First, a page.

|Connelly’s Top Ten: Patriots Stink and Win||Connelly Top Ten: Lester, 2nd Basemen, Michelle’s Mom||Connelly’s Top Ten: Bengals in Town – Hide the Woman and Children and Lock the Doors||Fantasy Football Start ‘Em, Sit ‘Em: Week 6, 2016|
Randy Moss broke his self-imposed code of silence on Monday in a big way. Though promises had been made that the wideout would speak to the media after Sunday’s season-opener, Moss unloaded a heap of grievances on CBSSports.com’s William Bendetson. Moss most recently signed a three-year $27 million contract with the Patriots following the 2007 season, in which he broke Jerry Rice’s record of touchdown receptions in a season with 23.
“When you have done so much and put so much work in, it kind of feels like I am not wanted,” Moss said.
As has been widely reported, the Patriots already have their plate full with quarterback Tom Brady’s contract situation. As of Tuesday morning, Brady is reported close to a deal, but nothing is confirmed. To say Moss is Brady’s favorite target is an understatement, as both only realized their full potential once united in that record-shattering season of 2007. The Patriots have always been team-first during the Bill Belichick era, but if any one player stands above all, it is Brady. Moss may have been wise to take a wait-and-see approach once Brady’s contract gets formally addressed. Moss is scheduled a base salary of $6.4 million in 2010, highest on the team.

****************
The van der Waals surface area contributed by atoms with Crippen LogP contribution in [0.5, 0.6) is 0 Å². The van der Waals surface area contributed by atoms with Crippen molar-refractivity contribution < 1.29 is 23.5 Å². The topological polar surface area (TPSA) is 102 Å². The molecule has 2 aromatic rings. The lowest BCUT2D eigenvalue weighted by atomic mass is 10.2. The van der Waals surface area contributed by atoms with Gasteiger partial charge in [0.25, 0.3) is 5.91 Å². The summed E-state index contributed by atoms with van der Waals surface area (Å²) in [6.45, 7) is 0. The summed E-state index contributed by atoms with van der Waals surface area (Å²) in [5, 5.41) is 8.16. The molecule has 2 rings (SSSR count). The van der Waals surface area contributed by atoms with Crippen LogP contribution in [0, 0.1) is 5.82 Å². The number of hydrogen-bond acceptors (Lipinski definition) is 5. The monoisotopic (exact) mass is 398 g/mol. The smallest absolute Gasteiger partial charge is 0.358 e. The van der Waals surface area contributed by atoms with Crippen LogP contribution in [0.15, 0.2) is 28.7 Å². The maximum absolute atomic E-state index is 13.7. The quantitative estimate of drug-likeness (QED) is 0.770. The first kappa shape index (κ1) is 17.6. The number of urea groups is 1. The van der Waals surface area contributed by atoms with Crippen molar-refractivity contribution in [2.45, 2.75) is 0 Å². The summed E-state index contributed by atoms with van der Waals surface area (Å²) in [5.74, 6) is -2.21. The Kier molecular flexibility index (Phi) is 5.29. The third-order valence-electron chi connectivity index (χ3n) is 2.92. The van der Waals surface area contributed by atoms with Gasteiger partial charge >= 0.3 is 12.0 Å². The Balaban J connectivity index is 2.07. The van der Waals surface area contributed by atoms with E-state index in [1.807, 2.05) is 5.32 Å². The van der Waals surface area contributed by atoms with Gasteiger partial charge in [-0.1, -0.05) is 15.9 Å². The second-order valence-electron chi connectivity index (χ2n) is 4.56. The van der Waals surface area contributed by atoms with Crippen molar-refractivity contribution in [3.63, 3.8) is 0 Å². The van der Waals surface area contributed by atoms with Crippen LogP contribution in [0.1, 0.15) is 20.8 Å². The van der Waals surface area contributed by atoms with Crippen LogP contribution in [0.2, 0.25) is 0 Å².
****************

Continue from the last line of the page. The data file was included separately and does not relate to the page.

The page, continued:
As for how he’s dealing with the implied snub, Moss said, “I am taking that in stride and playing my final year out and whatever the future holds is what it holds, but it is kind of bad feeling – feeling not wanted.” Sensational headlines aside, this really is small potatoes when considering the NFL’s wacky collective bargaining agreement. Without guaranteed contracts, players rarely receive extensions prior to free agency, especially those players north of age 30. “I am a little older and understand the nature of the business,” he said. Part of his understanding probably included Tuesday’s leveraging statements.
Moss has often hinted that this will be his final season in New England, and he’s probably correct. None of Belichick’s past history indicates that he’s in the business of overpaying for aging players, Hall-of-Fame-bound or not. But with reports that Moss looks as fast and talented as ever, Patriots fans may be in for a real treat as this season could turn out to be a showcase for the contract-seeking veteran. With this his last chance at a final and sizable payday, Moss would be remiss in any attempts at playing disgruntled, a la his days with the Oakland Raiders. The Patriot organization doesn’t kowtow to anybody, and any tantrums will be ignored anyway.
As it stands, Moss may be unhappy but it is the Patriots who are securely in the driver’s seat. The only way Moss can ensure a big payday is to make big plays on game day. With 47 touchdowns in three seasons in New England, making the big play is hardly the concern.